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Meet Local Painter Bruce Bitmead

Bruce Bitmead's long-weathered painting table, or taboret, carries 20 years of paint and scars.


Slick black ice coats the walk on the winding way to Bruce Bitmead’s basement studio. He welcomes me into a single long rectangular room with a low ceiling right off the laundry room of a large brick apartment house anchoring one corner of a Richmond Avenue roundabout. We crack open some Pabst Blue Ribbon tall boys and settle in for a visit.

Bitmead is a painter who loves paint. His paint table, or taborette, is evident of the 20-plus years of his artistic life. A short, ordinary, mass-produced, two-shelved cabinet, it is essentially grey with years of built-up encrustations of flicked pigment mixed into a congealed impasto. It stands on little wheels as over time he moves it from one studio to another.

“Twelve years in Buffalo, the longest I’ve ever stayed in one place,” he says, “Seven years in one apartment.”

After art school, Bitmead was a graphic artist for a while in Illinois. With no car or bike but not far from work, he spent evenings walking home through lighted suburban neighborhoods wondering what lives were lived within. His paintings, landscapes for the most part, create for the viewer the same wonder lust. Using the pictorial vocabulary of Edward Hopper, Fairfield Porter, and more recently Alex Katz, Bitmead situates his subject houses in a built environment. They look heavy in the earth, fixed vessels with strong intentional architecture in a palette of grays, blues, and ocher-whites that appear inhabited but give no animate expectations. He illuminates these in brush-width strokes: windows in the side of a house, moonlight grazing sidewalks.

Unlike Hopper or Porter, there is no narrative, no visual story line to identify time or place. Nothing to suggest familiarity. His paintings are closer to those of the well-known New York painter, Alex Katz. Like Katz, Bitmead builds paintings modularly with a fully loaded brush, creating a stark solid weight of a roof line in one stroke, placing one tree slightly in front of another tree and both in front of a house within a raking light ebbing at the penumbra of a cast shadow all with an assured sense of the way paint color affects the perception of volume in a painting.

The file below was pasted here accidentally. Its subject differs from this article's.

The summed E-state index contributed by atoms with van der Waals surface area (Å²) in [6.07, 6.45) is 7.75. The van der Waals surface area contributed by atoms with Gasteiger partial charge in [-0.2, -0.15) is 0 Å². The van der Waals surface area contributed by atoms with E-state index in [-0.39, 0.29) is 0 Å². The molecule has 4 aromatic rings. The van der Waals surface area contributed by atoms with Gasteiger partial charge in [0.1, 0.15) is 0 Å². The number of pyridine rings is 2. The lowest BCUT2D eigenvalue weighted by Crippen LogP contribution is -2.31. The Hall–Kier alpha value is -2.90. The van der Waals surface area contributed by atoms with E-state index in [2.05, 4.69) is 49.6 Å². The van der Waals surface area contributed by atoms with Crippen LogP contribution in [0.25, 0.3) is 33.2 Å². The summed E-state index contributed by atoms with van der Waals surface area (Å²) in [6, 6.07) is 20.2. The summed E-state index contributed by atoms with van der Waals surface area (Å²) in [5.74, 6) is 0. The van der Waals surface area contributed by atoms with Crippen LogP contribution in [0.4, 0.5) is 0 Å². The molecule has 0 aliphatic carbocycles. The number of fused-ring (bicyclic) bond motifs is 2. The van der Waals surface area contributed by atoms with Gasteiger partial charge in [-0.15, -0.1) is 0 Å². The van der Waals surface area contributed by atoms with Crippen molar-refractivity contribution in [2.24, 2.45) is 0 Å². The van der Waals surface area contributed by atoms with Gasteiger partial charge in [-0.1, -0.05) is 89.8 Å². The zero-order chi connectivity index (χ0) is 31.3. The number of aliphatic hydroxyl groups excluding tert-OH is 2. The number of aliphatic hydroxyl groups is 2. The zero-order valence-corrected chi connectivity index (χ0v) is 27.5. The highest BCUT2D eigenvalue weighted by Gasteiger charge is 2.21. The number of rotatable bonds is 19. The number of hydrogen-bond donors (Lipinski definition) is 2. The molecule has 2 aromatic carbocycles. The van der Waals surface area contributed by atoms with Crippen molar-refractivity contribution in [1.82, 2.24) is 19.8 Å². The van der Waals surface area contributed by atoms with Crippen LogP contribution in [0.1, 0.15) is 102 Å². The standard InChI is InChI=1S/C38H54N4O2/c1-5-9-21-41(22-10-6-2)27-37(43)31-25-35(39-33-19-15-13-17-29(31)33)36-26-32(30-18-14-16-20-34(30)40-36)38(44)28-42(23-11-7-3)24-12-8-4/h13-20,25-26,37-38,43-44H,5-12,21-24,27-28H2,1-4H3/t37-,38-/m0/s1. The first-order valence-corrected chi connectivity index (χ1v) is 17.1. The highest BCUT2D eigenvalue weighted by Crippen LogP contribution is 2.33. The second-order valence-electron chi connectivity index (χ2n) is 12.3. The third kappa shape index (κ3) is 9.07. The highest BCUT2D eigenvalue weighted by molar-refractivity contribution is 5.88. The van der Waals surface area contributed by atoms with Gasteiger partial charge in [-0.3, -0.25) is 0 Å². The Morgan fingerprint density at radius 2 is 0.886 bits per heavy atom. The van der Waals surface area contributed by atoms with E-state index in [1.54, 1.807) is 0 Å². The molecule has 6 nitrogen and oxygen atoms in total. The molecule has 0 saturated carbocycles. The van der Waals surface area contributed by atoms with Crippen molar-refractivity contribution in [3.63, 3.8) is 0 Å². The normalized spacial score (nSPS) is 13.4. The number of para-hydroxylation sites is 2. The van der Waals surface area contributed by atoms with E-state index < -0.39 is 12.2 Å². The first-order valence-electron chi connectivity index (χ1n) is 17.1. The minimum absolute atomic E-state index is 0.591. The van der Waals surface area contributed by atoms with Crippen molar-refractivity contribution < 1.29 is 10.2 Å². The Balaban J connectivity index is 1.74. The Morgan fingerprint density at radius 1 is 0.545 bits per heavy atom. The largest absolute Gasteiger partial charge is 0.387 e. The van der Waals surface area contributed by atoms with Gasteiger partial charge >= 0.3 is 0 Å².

“I always felt outside, even in a city, felt left out of things, uninvited wondering what it would be to be part of something inside,” he says.

Bitmead’s paintings are strong in exactly those terms and why a viewer might recognize a similar vantage point: the sense of outside, just passing through. One new painting is of doors—one facing another, each seeming to question the other’s interior. Another sites a low brick wall featuring a vacant open rectangle with blue sky beyond. Bitmead works in a painterly way, investing his images with both craft and character, but it is the character of a glimpse, a brief encounter, a momentary memory flash to a film, or novel, or poem. It is in the rectangle and how the distance from the painter (observer) to the space (subject matter) creates a context, a believable place. In Bitmead, an artist with a gentle probing curiosity, inspiration is fused with an incentive to find the intrinsic character of each spatial mystery.

Bitmead has an show called Reflected Light: New Paintings by Bruce Philip Bitmead, which opens at the Starlight Art Gallery on March 8, with a reception on April 1. His works are also part of a show called Making Marks, which opens at Artspace on April 2.

j. tim raymond

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